In our study, we note a statistically significant difference in the mean endometrial thickness in women who underwent a completed medical termination with a single course of medication versus those who required further medical or surgical intervention. However, the range of endometrial thicknesses in both groups was wide, with a significant overlap between the groups. Therefore, it is not possible to establish an endometrial thickness measurement above which additional medication or surgical intervention is universally indicated. As demonstrated by the receiver operating characteristic curve in Figure 2, choosing a low endometrial thickness cutoff point for clinical intervention would lead to the unnecessary treatment of a significant number of patients. Increasing the cutoff would decrease the false-positive rate and improve the specificity of the test measurement. However, this improved specificity would be at the expense of sensitivity, and fewer patients requiring further therapy would be identified. Although the presence of complex echoes and fluid interface were associated with termination failure on univariate analysis, these parameters fell out of the multivariable logistic regression model and should not be used to guide additional therapy in isolation from the overall clinical picture. The only ultrasound parameter that consistently predicted failed therapy was the persistence of a gestational sac. However, in our study, a gestational sac was present in only one third of patients who required further medical or surgical intervention. Given these findings, we recommend that clinicians intervene not only when a persistent gestational sac is seen on a postprocedure ultrasonogram, but also on the basis of compelling clinical indications.
There are several limitations to our study. One hundred fifty-nine (23.2%) of the 684 women treated during the study period failed to return for evaluation within 17 days of the procedure and were not included in the analysis. Ultrasound findings in the women who failed to return may have differed significantly from those included in our study. Because the ultrasound records were evaluated retrospectively, the endometrial stripe could not be measured in a second cohort of patients (88 of 525, 16.8%). Also related to our study’s retrospective nature, treating physicians were not blinded to ultrasound findings and could have been influenced by ultrasound results in their decision to provide further treatment.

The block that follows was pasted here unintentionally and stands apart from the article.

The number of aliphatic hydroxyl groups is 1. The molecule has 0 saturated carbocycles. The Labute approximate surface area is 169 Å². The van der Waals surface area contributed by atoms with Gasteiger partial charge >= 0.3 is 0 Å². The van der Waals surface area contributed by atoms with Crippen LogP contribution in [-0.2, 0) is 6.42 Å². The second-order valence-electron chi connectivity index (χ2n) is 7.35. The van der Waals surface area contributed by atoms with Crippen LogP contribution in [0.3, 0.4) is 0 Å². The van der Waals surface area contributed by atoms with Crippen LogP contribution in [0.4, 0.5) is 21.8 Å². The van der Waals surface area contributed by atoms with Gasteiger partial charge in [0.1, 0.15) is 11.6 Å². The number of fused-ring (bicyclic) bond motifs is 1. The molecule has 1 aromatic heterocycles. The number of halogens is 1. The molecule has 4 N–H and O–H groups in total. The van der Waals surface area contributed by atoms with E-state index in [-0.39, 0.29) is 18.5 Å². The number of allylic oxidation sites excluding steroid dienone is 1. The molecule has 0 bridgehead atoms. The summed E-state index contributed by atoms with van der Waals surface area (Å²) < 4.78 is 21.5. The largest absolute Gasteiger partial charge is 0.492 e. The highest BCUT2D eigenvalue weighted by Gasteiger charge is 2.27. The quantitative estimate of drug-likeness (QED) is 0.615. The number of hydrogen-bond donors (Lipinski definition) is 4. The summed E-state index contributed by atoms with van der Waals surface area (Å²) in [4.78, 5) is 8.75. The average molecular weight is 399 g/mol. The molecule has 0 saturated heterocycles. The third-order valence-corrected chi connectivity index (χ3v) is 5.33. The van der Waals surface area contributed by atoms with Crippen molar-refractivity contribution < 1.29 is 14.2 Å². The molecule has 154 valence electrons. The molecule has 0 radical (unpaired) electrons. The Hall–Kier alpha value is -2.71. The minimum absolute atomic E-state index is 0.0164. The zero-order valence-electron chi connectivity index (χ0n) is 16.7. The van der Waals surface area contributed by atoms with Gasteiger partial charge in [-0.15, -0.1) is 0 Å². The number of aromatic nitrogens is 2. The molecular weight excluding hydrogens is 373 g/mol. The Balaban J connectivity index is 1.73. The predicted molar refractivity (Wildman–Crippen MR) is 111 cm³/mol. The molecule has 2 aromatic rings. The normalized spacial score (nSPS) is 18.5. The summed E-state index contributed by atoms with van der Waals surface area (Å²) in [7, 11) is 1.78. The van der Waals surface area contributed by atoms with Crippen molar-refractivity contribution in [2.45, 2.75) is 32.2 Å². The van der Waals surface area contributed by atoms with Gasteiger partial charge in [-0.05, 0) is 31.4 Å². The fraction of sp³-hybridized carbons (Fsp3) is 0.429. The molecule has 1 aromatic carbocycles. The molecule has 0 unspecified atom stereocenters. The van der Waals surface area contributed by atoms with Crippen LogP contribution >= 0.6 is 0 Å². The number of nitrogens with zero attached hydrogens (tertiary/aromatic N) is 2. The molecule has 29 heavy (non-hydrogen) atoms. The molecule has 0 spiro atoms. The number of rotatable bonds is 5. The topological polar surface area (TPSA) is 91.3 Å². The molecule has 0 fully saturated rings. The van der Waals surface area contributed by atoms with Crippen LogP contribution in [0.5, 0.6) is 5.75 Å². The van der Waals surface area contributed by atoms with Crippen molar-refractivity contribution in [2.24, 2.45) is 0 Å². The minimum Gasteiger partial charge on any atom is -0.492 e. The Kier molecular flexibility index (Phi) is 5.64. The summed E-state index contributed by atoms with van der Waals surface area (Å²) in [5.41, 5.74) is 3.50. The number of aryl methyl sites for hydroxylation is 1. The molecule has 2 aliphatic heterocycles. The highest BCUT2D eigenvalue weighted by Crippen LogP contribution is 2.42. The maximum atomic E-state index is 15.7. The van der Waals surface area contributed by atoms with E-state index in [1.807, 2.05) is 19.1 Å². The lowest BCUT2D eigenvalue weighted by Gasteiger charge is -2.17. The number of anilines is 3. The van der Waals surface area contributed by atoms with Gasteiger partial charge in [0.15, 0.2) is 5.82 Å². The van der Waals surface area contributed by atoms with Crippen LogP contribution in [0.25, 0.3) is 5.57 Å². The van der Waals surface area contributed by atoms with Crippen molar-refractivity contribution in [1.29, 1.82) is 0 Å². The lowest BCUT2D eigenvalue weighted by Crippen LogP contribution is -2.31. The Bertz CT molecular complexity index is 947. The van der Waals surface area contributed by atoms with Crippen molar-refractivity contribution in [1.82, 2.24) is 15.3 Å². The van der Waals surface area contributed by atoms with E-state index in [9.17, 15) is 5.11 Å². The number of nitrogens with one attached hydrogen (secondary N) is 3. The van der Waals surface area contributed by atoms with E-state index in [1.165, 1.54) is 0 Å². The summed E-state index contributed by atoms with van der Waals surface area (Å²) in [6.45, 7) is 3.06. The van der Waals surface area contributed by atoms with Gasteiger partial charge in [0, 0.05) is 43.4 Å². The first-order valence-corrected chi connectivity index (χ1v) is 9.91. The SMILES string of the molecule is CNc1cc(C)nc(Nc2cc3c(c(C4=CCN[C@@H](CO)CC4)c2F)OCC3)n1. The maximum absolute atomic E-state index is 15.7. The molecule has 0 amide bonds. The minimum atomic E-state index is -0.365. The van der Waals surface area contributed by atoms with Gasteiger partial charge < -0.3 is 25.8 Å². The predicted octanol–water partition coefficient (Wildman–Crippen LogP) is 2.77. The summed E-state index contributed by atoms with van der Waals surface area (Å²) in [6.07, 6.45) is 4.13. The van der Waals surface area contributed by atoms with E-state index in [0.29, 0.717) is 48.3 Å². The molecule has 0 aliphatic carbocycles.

Our mean endometrial thickness of approximately 4 mm was significantly smaller than that previously reported after other medical termination regimens and surgical abortion.6,10 This difference may be due to the abortifacient properties inherent in using mifepristone and misoprostol, as well as their doses, timing, and mode of administration.
Furthermore, we used a strict definition of failure that included patients requiring either surgical intervention or additional doses of medication for the completion of the procedure rather than surgical intervention alone. Although this is not the most common definition of failure, we used it because we sought to identify ultrasound parameters that would predict the need for both types of intervention. And finally, given the 96.4% effectiveness of the medical abortion protocol, the number of ultrasonograms obtained for patients who failed was small and may not have been adequate to make significant conclusions.
This study describes the ultrasound appearance of the endometrium in a cohort of patients after medical termination of early pregnancy with mifepristone and misoprostol. We conclude that clinicians should not base the decision to intervene on endometrial thickness measurements. Rather, providers of medical abortion should treat patients based on the presence of a persistent gestational sac on postprocedure ultrasonography or, in the absence of a gestational sac, compelling clinical signs and symptoms.
1. Delisle M, Villeneuve M, Boulvain M. Measurement of endometrial thickness with transvaginal ultrasonography: is it reproducible? J Ultrasound Med 1998;17:481–4.
2. Spandorfer SD, Arrendondo-Soberon F, Loret de Mola JR. Reliability of intraobserver and interobserver sonographic endometrial stripe thickness measurements. Fertil Steril 1998;70:152–4.
3. Ylöstalo PR. Ultrasonography of endometrium. Ann Med 1990;22:105–8.
4. Bourne T, Hamberger L, Hahlin M, Granberg S. Ultrasound in gynecology: endometrium. Int J Gynaecol Obstet 1997;56:115–27.
5. Fleischer AC, Mendelson EB, Böhm-Vélez M, Entman SS. Transvaginal and transabdominal sonography of the endometrium. Semin Ultrasound CT MR 1988;9:81–101.
6. Harwood B, Meckstroth KR, Mishell DR, Jain JK. Serum beta-human chorionic gonadotropin levels and endometrial thickness after medical abortion. Contraception 2001;63:255–6.
7. Schaff EA, Fielding SL, Eisenger SH, Stadalius LS, Fuller L. Low-dose mifepristone followed by vaginal misoprostol at 48 hours for abortion up to 63 days. Contraception 2000;61:41–6.
8. Newhall EP, Winikoff B. Abortion with mifepristone and misoprostol: regimens, efficacy, acceptability and future directions. Am J Obstet Gynecol 2000;183 suppl:S44–53.
9. Kruse B, Poppema S, Creinin MD, Paul M. Management of side effects and complications in medical abortion. Am J Obstet Gynecol 2000;183 suppl:S65–75.
10. Ben-Hava I, Aschkenazi S, Orvieto R, Perri T, Shalev J, Dicker D, et al. Spectrum of normal intrauterine cavity sonographic findings after first-trimester abortion. J Ultrasound Med 2001;20:1277–81.